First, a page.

by Andrew Gillen
Until a few days ago, if someone had asked me what my views were on the endowment issue, I would have said that I supported a 5% spending rule for schools with above a certain amount of money per student in their endowment.
I no longer believe that. Here is why.
My original support for the spending rule was not based on any sort of belief that 5% is the correct amount to spend, but rather on the fact that other organizations that receive tax deductable contributions were required to spend 5% of their “endowment.” The appropriateness of the tax deductibility and the 5% rule are separate issues that can be questioned, but given that others were forced to play by these rules, I saw no reason why universities shouldn’t as well. Essentially, I wanted the government to treat every organization the same, and I saw the exemption of universities from the 5% rule as a violation of this principle.
My views changed as a result of a public lecture and a roundtable discussion on the book Mission and Money: Understanding the University (you can order the book here) that I attended last week. One point that is repeatedly addressed in the book is that universities have variety of revenue sources, and that these revenues are fungible. There was also a comment, from the President of Northwestern University, along the lines of: I wouldn’t even need an accountant to help rearrange figures so as to satisfy a 5% spending rule. Combined these two points convinced me that an endowment spending rule would be ineffective.
To clarify, consider these two examples. First, consider normal businesses that pay taxes on their profits. The government can tax the profits of businesses fairly easily because the goal of the business is to make profits. To achieve their goal, they must maximize precisely what the government taxes. Second, consider non-profits that are subject to the 5% spending rule. These are predominantly organizations where the main source of revenue is tax deductable contributions. To ensure that the money goes towards the purpose, the government insists that 5% of it is actually spent every year. This is an effective rule (whether it is a good rule is another question) because contributions are the sole, or at least a dominant source of revenue for these organizations.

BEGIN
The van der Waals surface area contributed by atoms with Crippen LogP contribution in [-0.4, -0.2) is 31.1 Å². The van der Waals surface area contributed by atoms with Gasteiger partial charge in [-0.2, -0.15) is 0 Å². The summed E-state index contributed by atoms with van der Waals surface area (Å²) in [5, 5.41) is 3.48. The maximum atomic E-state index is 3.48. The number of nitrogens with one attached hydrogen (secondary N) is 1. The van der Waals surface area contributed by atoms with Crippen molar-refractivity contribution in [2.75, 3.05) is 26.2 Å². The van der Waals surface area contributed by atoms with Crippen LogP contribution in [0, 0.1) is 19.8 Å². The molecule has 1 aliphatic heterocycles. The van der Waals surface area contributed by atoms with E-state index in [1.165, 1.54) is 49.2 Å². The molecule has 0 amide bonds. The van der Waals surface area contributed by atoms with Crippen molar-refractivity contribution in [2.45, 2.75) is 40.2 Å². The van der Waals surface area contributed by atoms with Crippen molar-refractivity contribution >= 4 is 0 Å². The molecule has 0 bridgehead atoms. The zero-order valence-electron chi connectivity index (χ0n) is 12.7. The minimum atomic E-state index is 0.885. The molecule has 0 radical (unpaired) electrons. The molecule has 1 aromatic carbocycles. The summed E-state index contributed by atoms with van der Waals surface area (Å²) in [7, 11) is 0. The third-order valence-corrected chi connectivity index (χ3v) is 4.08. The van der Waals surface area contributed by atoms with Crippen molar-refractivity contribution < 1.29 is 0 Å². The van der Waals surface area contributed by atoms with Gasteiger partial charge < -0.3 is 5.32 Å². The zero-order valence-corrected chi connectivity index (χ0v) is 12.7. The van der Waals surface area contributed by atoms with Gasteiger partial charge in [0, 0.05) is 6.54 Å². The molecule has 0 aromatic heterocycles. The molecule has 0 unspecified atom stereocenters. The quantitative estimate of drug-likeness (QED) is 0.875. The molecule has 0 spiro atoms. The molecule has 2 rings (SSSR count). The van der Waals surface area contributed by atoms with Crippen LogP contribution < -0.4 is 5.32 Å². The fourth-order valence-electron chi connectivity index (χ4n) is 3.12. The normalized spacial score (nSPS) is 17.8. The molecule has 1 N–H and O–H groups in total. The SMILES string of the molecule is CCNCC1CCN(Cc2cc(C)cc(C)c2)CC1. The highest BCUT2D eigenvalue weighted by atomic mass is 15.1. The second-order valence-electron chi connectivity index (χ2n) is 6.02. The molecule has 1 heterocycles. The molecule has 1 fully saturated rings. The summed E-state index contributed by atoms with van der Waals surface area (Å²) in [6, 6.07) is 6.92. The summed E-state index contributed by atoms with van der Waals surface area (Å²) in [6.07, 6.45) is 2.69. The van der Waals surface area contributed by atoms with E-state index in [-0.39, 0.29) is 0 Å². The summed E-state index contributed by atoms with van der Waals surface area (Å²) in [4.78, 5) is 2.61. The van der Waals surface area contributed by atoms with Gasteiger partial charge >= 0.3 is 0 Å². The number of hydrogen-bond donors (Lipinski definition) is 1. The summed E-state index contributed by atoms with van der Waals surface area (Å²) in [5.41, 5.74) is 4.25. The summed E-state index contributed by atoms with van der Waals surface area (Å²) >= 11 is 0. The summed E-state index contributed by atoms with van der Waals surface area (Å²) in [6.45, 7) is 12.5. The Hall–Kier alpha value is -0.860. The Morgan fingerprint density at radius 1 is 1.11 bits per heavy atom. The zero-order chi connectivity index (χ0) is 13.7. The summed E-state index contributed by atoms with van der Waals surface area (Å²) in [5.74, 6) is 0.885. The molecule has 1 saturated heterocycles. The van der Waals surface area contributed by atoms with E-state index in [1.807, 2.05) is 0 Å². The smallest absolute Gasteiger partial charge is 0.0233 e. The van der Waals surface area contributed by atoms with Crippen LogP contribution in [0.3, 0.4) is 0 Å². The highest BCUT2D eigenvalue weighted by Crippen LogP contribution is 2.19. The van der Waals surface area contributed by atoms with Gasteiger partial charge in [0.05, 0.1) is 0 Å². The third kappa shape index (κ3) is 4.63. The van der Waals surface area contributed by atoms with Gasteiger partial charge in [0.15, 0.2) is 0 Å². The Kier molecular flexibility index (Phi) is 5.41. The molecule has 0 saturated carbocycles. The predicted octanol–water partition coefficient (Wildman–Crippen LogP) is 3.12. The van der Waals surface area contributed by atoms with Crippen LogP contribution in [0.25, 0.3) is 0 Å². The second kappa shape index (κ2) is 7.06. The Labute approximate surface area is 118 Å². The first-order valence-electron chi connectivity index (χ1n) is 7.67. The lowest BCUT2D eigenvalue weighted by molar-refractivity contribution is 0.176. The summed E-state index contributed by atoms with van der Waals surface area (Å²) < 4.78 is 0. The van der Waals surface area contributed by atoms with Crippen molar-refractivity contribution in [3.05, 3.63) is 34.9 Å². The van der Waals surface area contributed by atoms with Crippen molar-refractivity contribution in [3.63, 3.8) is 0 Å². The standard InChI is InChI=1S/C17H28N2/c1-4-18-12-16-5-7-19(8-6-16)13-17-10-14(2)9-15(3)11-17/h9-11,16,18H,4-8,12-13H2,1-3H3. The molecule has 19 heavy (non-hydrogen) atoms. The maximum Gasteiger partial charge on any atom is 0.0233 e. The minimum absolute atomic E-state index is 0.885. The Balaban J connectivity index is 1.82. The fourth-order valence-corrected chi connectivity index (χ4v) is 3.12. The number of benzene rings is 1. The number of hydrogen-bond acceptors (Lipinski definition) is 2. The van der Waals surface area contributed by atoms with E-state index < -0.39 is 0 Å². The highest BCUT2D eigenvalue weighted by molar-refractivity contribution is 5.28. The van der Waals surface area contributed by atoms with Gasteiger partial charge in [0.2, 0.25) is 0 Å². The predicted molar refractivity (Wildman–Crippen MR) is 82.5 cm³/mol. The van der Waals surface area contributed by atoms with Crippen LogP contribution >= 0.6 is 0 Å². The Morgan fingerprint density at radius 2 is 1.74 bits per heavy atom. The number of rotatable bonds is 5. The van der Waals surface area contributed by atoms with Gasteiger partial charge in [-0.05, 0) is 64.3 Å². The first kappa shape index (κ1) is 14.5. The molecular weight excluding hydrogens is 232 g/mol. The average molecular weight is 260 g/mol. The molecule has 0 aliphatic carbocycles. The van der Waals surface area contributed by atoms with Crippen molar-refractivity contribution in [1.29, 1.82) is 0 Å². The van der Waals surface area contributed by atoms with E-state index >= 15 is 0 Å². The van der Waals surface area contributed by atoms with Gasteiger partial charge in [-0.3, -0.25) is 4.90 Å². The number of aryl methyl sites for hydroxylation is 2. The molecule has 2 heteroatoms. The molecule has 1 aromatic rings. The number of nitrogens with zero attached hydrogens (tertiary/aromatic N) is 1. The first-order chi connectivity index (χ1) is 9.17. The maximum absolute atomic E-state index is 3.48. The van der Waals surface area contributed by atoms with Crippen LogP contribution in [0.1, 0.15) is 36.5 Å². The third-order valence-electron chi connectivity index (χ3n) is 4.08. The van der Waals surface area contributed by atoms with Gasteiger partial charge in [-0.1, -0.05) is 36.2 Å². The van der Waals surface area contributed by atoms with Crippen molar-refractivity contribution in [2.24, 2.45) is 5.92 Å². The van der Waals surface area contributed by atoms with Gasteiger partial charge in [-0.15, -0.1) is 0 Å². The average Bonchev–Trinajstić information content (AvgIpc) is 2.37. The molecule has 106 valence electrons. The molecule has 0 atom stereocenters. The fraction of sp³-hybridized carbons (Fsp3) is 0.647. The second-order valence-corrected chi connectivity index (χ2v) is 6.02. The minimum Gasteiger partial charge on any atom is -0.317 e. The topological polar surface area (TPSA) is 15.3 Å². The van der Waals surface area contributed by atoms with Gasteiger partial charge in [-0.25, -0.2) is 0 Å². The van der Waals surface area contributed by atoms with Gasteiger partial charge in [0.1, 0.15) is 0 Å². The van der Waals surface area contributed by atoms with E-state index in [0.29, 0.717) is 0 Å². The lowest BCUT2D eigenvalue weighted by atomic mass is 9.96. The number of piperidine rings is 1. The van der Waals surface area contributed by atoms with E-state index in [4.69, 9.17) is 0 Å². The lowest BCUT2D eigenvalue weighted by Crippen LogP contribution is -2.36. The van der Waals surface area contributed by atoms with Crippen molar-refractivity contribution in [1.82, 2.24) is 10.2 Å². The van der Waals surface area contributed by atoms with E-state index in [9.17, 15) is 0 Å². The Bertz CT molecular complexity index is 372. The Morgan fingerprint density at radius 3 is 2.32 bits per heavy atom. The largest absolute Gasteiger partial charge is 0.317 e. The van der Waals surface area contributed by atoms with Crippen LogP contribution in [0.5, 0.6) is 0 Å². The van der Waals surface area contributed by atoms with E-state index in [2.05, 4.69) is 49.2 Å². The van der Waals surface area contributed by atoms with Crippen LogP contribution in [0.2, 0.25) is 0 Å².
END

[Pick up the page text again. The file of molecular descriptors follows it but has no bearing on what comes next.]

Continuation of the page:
Thus, government decrees will be effective if they are aimed at the goal of the organization (taxes on profits) or if the only source of revenue for the organization is the one that is to be regulated (typical non-profits subject to the 5% rule because their "endowments" are funded by tax deductable contributions).
Neither of these conditions is satisfied by a 5% spending rule for universities. The goal of universities is not to accumulate endowments (though some of them are quite good at it), and the proportion of their revenue that actually comes from endowments is typically quite small. Because most of their money comes from other sources, and because money is fungible, universities will find it very easy to “satisfy” a 5% spending rule without actually changing anything.
So a minimum payout rule would be ineffective, meaning that it would have no benefits. It would however, impose costs, primarily in the form of compliance costs (accountants and lawyers filling out forms). Whenever something would provide no benefits, but would have positive costs, it should not be done. Thus, the 5% spending rule should not be imposed on universities.